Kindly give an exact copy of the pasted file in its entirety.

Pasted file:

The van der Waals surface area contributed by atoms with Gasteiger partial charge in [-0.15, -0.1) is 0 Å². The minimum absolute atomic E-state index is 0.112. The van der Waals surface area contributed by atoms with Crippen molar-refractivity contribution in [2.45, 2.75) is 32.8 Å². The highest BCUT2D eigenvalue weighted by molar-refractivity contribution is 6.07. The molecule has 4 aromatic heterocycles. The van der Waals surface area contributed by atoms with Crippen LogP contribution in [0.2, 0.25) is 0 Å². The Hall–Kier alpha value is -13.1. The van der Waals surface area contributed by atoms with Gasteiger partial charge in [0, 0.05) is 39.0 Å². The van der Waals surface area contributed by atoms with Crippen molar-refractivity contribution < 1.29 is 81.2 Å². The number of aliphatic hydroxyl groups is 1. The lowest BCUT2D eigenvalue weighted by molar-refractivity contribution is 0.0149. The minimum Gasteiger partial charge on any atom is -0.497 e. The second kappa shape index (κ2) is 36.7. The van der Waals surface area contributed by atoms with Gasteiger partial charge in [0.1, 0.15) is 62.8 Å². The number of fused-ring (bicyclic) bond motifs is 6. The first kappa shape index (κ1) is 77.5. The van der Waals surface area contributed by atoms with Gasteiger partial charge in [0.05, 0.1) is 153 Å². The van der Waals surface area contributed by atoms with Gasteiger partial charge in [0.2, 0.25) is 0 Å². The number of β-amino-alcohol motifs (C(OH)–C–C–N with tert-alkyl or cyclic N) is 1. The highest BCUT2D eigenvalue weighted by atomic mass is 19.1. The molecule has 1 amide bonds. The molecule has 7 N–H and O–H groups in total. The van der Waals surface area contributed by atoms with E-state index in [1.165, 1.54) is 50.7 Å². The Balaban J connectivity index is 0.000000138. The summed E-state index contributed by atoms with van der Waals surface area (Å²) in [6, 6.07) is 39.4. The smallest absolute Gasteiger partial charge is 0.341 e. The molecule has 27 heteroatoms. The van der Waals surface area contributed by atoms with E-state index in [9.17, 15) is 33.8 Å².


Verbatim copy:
The van der Waals surface area contributed by atoms with Gasteiger partial charge in [-0.15, -0.1) is 0 Å². The minimum absolute atomic E-state index is 0.112. The van der Waals surface area contributed by atoms with Crippen molar-refractivity contribution in [2.45, 2.75) is 32.8 Å². The highest BCUT2D eigenvalue weighted by molar-refractivity contribution is 6.07. The molecule has 4 aromatic heterocycles. The van der Waals surface area contributed by atoms with Crippen LogP contribution in [0.2, 0.25) is 0 Å². The Hall–Kier alpha value is -13.1. The van der Waals surface area contributed by atoms with Gasteiger partial charge in [0, 0.05) is 39.0 Å². The van der Waals surface area contributed by atoms with Crippen molar-refractivity contribution < 1.29 is 81.2 Å². The number of aliphatic hydroxyl groups is 1. The lowest BCUT2D eigenvalue weighted by molar-refractivity contribution is 0.0149. The minimum Gasteiger partial charge on any atom is -0.497 e. The second kappa shape index (κ2) is 36.7. The van der Waals surface area contributed by atoms with Gasteiger partial charge in [0.1, 0.15) is 62.8 Å². The number of fused-ring (bicyclic) bond motifs is 6. The first kappa shape index (κ1) is 77.5. The van der Waals surface area contributed by atoms with Gasteiger partial charge in [0.05, 0.1) is 153 Å². The van der Waals surface area contributed by atoms with Gasteiger partial charge in [0.2, 0.25) is 0 Å². The number of β-amino-alcohol motifs (C(OH)–C–C–N with tert-alkyl or cyclic N) is 1. The highest BCUT2D eigenvalue weighted by atomic mass is 19.1. The molecule has 1 amide bonds. The molecule has 7 N–H and O–H groups in total. The van der Waals surface area contributed by atoms with E-state index in [1.165, 1.54) is 50.7 Å². The Balaban J connectivity index is 0.000000138. The summed E-state index contributed by atoms with van der Waals surface area (Å²) in [6, 6.07) is 39.4. The smallest absolute Gasteiger partial charge is 0.341 e. The molecule has 27 heteroatoms. The van der Waals surface area contributed by atoms with E-state index in [9.17, 15) is 33.8 Å².